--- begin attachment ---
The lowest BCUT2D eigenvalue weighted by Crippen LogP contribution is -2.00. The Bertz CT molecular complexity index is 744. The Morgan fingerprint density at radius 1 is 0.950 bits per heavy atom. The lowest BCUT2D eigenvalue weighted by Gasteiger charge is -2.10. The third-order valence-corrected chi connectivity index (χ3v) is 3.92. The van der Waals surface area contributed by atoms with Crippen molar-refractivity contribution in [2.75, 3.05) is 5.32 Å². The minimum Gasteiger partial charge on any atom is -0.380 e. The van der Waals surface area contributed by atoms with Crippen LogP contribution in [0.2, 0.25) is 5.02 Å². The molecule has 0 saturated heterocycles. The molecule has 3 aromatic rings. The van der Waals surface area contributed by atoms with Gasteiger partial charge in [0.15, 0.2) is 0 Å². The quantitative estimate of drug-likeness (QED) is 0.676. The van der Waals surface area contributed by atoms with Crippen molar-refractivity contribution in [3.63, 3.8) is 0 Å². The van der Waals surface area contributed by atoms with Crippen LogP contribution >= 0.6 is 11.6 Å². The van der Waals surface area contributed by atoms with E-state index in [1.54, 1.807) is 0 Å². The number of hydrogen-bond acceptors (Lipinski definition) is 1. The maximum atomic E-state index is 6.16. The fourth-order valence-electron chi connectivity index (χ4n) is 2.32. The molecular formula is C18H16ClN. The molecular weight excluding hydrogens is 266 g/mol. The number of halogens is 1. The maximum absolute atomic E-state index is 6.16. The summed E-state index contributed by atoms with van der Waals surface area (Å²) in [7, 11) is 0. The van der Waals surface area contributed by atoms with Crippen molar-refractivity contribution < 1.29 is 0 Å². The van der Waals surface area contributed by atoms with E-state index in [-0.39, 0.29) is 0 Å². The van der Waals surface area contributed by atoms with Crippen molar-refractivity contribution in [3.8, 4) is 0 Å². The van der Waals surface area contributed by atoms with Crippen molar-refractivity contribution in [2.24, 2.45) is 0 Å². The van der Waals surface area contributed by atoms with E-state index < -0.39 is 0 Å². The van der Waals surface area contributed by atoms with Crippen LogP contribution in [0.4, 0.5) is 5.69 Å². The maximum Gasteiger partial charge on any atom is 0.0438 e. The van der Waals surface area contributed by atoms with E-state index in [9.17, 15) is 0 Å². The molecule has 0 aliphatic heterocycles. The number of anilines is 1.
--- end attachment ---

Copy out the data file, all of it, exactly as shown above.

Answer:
The lowest BCUT2D eigenvalue weighted by Crippen LogP contribution is -2.00. The Bertz CT molecular complexity index is 744. The Morgan fingerprint density at radius 1 is 0.950 bits per heavy atom. The lowest BCUT2D eigenvalue weighted by Gasteiger charge is -2.10. The third-order valence-corrected chi connectivity index (χ3v) is 3.92. The van der Waals surface area contributed by atoms with Crippen molar-refractivity contribution in [2.75, 3.05) is 5.32 Å². The minimum Gasteiger partial charge on any atom is -0.380 e. The van der Waals surface area contributed by atoms with Crippen LogP contribution in [0.2, 0.25) is 5.02 Å². The molecule has 0 saturated heterocycles. The molecule has 3 aromatic rings. The van der Waals surface area contributed by atoms with Gasteiger partial charge in [0.15, 0.2) is 0 Å². The quantitative estimate of drug-likeness (QED) is 0.676. The van der Waals surface area contributed by atoms with Crippen molar-refractivity contribution in [3.63, 3.8) is 0 Å². The van der Waals surface area contributed by atoms with Crippen LogP contribution >= 0.6 is 11.6 Å². The van der Waals surface area contributed by atoms with E-state index in [1.54, 1.807) is 0 Å². The number of hydrogen-bond acceptors (Lipinski definition) is 1. The maximum atomic E-state index is 6.16. The fourth-order valence-electron chi connectivity index (χ4n) is 2.32. The molecular formula is C18H16ClN. The molecular weight excluding hydrogens is 266 g/mol. The number of halogens is 1. The maximum absolute atomic E-state index is 6.16. The summed E-state index contributed by atoms with van der Waals surface area (Å²) in [7, 11) is 0. The van der Waals surface area contributed by atoms with Crippen molar-refractivity contribution < 1.29 is 0 Å². The van der Waals surface area contributed by atoms with E-state index in [-0.39, 0.29) is 0 Å². The van der Waals surface area contributed by atoms with Crippen molar-refractivity contribution in [3.8, 4) is 0 Å². The van der Waals surface area contributed by atoms with Crippen molar-refractivity contribution in [2.24, 2.45) is 0 Å². The van der Waals surface area contributed by atoms with E-state index < -0.39 is 0 Å². The van der Waals surface area contributed by atoms with Crippen LogP contribution in [0.4, 0.5) is 5.69 Å². The maximum Gasteiger partial charge on any atom is 0.0438 e. The van der Waals surface area contributed by atoms with E-state index in [9.17, 15) is 0 Å². The molecule has 0 aliphatic heterocycles. The number of anilines is 1.